Tanya Dupagne

Tanya Dupagne“One person can’t change the world, but they can change the world for one person.’ That’s the ethos we adhere to at Camp Kulin. We want to make a difference to regional women one at a time and support them to make a difference to others across regional WA.”

Four years ago, Tanya moved to Kulin in the WA wheatbelt to start the Camp Kulin program having seen an opportunity with the Shire of Kulin’s underutilised recreational and community resources. Today, Camp Kulin contributes not only to the wellbeing of young people from regional and metropolitan WA but also to the local economy, with around 1,000 participants and 200 volunteers annually. A natural leader and problem solver, Tanya has also created a mentoring program to support children at two local high schools, providing mental health support in the absence of a school chaplain.

Project: Building on the proven outcomes of the Camp Kulin program, a subsidised women’s camp program would be developed to support women from regional WA. The program would help to develop essential life skills such as leadership, trust, self-confidence, and ambition for the women to build on in their day-to-day lives. It would involve an intense three-day camp where women would be able to experience the Camp Kulin activities. Support groups would be created via social media to enable participants to keep in touch and continue to build their skills. The leadership component of the program would equip women to take on leadership roles, bringing positive change to their own communities.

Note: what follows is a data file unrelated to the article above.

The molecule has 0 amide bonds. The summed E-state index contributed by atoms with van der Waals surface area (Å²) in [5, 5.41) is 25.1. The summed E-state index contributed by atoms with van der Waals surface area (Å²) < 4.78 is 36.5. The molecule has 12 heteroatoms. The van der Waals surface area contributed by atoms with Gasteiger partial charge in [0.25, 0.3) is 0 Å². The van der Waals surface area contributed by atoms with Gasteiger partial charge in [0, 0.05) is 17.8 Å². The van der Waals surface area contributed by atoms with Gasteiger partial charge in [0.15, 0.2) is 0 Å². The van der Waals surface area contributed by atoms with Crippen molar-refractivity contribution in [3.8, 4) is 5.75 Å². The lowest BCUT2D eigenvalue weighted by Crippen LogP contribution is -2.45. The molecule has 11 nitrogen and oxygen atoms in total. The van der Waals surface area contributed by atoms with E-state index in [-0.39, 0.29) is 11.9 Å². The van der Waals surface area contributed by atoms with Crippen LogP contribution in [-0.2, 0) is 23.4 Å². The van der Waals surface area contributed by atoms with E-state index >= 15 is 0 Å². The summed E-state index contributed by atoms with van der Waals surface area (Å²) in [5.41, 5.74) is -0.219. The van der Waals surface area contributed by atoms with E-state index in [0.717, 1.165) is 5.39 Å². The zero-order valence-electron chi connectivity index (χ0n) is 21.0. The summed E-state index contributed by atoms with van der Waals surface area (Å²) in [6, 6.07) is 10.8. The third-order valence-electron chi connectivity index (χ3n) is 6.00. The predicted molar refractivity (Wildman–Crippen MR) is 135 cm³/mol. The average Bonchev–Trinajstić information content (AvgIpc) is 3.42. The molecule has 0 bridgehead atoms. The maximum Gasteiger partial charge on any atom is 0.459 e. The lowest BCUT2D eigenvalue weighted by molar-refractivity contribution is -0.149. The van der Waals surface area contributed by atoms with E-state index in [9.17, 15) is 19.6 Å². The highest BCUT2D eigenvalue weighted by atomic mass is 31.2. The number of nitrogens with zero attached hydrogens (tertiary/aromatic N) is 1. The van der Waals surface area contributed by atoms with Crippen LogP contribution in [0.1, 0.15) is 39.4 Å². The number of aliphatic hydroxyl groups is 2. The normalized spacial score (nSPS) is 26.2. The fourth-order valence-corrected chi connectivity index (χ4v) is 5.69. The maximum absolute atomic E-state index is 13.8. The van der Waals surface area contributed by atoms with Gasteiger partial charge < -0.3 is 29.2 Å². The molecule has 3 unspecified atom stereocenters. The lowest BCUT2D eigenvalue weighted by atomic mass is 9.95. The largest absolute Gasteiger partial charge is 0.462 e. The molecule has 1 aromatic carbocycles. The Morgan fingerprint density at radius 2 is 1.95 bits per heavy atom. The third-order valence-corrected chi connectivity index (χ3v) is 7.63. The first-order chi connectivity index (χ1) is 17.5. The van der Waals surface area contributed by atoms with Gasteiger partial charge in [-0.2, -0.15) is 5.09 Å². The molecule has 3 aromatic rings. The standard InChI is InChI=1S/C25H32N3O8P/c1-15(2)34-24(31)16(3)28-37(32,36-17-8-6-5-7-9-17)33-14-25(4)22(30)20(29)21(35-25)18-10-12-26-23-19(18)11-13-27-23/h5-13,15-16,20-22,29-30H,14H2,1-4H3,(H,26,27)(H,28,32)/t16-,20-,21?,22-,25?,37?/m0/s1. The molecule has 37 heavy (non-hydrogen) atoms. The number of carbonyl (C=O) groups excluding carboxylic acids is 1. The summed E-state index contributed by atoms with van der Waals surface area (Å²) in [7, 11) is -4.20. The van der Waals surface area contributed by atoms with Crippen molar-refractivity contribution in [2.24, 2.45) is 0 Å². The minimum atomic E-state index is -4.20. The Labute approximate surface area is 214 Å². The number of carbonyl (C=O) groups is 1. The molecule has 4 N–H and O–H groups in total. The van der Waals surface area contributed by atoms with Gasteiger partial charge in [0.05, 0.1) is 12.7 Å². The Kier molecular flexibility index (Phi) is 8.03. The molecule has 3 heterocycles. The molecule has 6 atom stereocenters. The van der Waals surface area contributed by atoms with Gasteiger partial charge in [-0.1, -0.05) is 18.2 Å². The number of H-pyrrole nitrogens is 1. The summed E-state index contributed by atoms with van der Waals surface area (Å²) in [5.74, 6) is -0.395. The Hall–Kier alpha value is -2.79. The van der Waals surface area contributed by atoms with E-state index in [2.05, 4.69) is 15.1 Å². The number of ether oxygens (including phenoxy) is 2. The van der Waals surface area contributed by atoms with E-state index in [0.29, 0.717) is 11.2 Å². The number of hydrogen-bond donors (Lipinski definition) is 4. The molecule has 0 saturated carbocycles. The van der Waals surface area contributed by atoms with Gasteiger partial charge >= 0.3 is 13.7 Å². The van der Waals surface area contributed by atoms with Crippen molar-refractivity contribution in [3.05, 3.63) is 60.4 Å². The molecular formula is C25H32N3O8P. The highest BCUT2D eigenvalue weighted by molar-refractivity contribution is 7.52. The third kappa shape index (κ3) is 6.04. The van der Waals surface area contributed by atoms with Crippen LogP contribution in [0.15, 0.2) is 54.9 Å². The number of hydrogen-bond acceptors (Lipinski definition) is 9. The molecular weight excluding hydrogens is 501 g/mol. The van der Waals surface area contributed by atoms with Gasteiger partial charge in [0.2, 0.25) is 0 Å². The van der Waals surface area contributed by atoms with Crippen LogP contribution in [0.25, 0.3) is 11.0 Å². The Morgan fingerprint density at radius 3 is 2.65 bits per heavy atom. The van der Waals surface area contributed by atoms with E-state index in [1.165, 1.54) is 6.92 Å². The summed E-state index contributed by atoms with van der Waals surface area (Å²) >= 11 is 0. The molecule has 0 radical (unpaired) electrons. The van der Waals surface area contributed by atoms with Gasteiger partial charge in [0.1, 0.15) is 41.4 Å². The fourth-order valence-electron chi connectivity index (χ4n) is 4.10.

Alysia Kepert

Alysia Kepert“I am passionate about creating opportunities for young people to discover the diverse and rewarding opportunities open to them through the agricultural industry and the personal growth, satisfaction and sense of belonging that comes from connecting with rural communities.”

Alysia is a national leader in the field of agricultural education and she is committed to supporting the future of rural industries and communities. As a Curriculum Consultant in agricultural education at the WA Department of Education and as state and national President of the Agricultural Teaching Associations, Alysia is committed to bringing the world of agriculture into mainstream, metropolitan education. She is driven to inspire and develop young people, seeking out partnerships that lead to better outcomes in both rural and metropolitan WA.

Project: There is a distinct gap at the interface between the agricultural industry and school education system. The proposed agriculture education program seeks to address that gap between senior schooling and the agricultural industry by developing a matching service for work experience students in years 10 to 12 with careers in the agricultural industry. The work placement program would be particularly aimed at STEM students who have no prior experience of agriculture. By attracting bright students with high-level problem solving capabilities, it is hoped that a larger number of non-traditional student audiences will be attracted by agricultural studies and careers.